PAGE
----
Understanding the volatility of the Ontario real estate market means wrapping our heads around the many contributing factors impacting supply, demand, and, frankly, the opportunity to afford it all.

For years, the market has been characterized by dizzying highs and stomach-churning lows. From skyrocketing interest rates to band-aid government policies, the volatility has left many prospective buyers, sellers, and investors feeling apprehensive and uncertain.

Right now, it looks like we’re in an upward trend again. Sales and new listings are up as we head into a spring market, and buyer confidence has grown with the repeated Bank of Canada rate holds — and the possibility of drops in the coming months.

Storm clouds

But there are other factors that could easily pull things back down again – continued high interest rates, surging population, and housing shortages remain factors, not to mention changing policies like Toronto’s the 9.5% approved property tax hike for the GTA.

Let’s go deeper into the factors contributing to current volatility, and look at some insights on how to navigate these turbulent times.

TRREB reported 5,607 GTA home sales through the MLS® in February, an increase of 17.9% compared to February of last year. At Right at Home Realty and Property.ca, daily transaction volumes have increased to an average 80 per day, from around 60.

Average price is up slightly, and viewing requests on are way up, increasing by 42% year-over-year.

Buyers are coming back, with even greater pressure on entry-level properties as higher borrowing costs impact buying power. Once rates start to come down, demand will be driven further, especially with beleaguered renters looking to move away from record rents and into ownership.

The downside: more delinquencies, more uncertainty, more new policies.

In a recent article, the Financial Post reported that Ontario mortgage delinquencies are 135.2% above pre-pandemic levels. Pair that with tough economic times, the rising cost of living, uncertainty about borrowing rates, and a volatile political climate, and buyers are being stretched tighter than ever, with their journey to home ownership becoming increasingly complicated.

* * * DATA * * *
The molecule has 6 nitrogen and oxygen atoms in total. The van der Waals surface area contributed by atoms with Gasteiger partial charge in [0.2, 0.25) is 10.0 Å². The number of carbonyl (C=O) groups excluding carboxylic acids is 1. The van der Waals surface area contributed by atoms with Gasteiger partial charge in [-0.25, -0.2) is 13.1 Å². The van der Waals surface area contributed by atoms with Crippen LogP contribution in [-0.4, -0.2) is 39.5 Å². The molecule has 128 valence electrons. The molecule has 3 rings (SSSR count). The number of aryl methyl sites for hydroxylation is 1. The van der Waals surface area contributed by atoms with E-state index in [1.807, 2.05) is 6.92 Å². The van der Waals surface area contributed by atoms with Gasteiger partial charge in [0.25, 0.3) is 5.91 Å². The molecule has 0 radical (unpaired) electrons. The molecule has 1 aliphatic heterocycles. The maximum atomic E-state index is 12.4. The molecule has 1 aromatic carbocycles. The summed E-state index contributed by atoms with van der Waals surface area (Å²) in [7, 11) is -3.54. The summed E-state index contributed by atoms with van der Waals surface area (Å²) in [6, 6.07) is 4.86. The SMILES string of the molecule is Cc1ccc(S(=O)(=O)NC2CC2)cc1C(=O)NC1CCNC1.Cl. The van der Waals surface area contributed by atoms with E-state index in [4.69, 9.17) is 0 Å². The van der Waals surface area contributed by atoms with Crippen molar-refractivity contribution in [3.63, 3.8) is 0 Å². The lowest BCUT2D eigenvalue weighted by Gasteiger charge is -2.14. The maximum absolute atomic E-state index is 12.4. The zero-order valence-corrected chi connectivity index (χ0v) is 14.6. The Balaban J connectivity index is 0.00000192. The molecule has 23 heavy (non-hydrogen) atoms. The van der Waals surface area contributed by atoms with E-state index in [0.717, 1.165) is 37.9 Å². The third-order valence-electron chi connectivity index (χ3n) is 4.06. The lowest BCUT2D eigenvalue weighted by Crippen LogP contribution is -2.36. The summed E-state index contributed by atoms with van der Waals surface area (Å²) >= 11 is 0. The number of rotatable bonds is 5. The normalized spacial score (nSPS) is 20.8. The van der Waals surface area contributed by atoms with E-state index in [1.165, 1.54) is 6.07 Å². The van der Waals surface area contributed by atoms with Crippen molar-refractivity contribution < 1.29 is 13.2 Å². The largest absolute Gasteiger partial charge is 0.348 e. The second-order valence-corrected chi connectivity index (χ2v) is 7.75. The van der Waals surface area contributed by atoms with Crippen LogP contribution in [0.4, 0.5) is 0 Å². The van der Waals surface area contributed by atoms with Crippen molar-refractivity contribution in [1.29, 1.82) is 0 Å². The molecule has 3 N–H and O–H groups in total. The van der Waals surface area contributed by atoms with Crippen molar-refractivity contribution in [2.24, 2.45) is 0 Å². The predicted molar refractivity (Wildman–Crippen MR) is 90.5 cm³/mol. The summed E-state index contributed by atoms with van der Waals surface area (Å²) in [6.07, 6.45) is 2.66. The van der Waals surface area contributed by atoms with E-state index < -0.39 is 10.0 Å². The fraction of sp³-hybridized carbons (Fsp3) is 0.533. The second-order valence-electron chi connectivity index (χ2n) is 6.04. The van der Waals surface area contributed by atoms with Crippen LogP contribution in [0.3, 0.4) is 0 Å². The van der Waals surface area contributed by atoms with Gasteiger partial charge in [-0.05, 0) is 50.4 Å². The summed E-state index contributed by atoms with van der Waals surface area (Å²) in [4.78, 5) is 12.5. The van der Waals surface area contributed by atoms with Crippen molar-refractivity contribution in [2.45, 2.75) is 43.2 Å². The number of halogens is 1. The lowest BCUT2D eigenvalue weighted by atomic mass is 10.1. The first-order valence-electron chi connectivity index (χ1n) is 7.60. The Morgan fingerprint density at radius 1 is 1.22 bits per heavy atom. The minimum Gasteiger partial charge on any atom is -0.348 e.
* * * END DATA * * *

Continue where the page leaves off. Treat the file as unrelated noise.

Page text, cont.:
And it’s not just homeowners who are struggling. Construction companies and developers have been leaving many buyers in the lurch.
How hot is hot in real estate? Let’s look at three years of March stats.

This year, there’s a lot of chatter about the housing market getting back on track, potentially even returning to pandemic-fueled highs. Is that really where we’re headed?

March 2021 was one of the hottest months on record for home sales, with about 16,000 properties sold in the GTA.

In 2022, that number plummeted to about 11,000, and in 2023, dropped even further to about 7,000. If the trends tell us anything, we should be looking at about 8,000 sales for March 2024. So, while the market isn’t exactly “on fire” like it’s been in the past, it’s definitely warming up.

Buyers are coming to terms with elevated mortgage rates, and are taking advantage of slightly lower prices paired with more inventory. So, while supply was surging for a while there, the increased demand is likely to get through current inventory — and we’ll be back to a frenzied market, greater rural sprawl, and all the other results of a housing crisis.

Is it time for the government to step in? From capping international students to increasing taxes, governments at all levels are working to right this unsustainable situation. But they aren’t doing enough. Short-term fixes may help with immediate needs, but thoughtful, long-term solutions are needed to make a real difference.

Right now, the market is showing a lot of promise, with a spring thaw and increased confidence. But it may not be smooth sailing from here. With all the factors impacting our economy, I predict turbulent times ahead.

John Lusink is President of RealServus Holding Corporation and its premium brokerages, Right at Home Realty and Property.ca Inc. He has close to 40 years of real estate experience including an award-winning commercial sales real estate career and ownership of a major residential real estate franchise. He has been celebrated as a RISMedia Newsmaker and Swanepoel Power 200, among other accolades, and is an active participant in supporting the industry.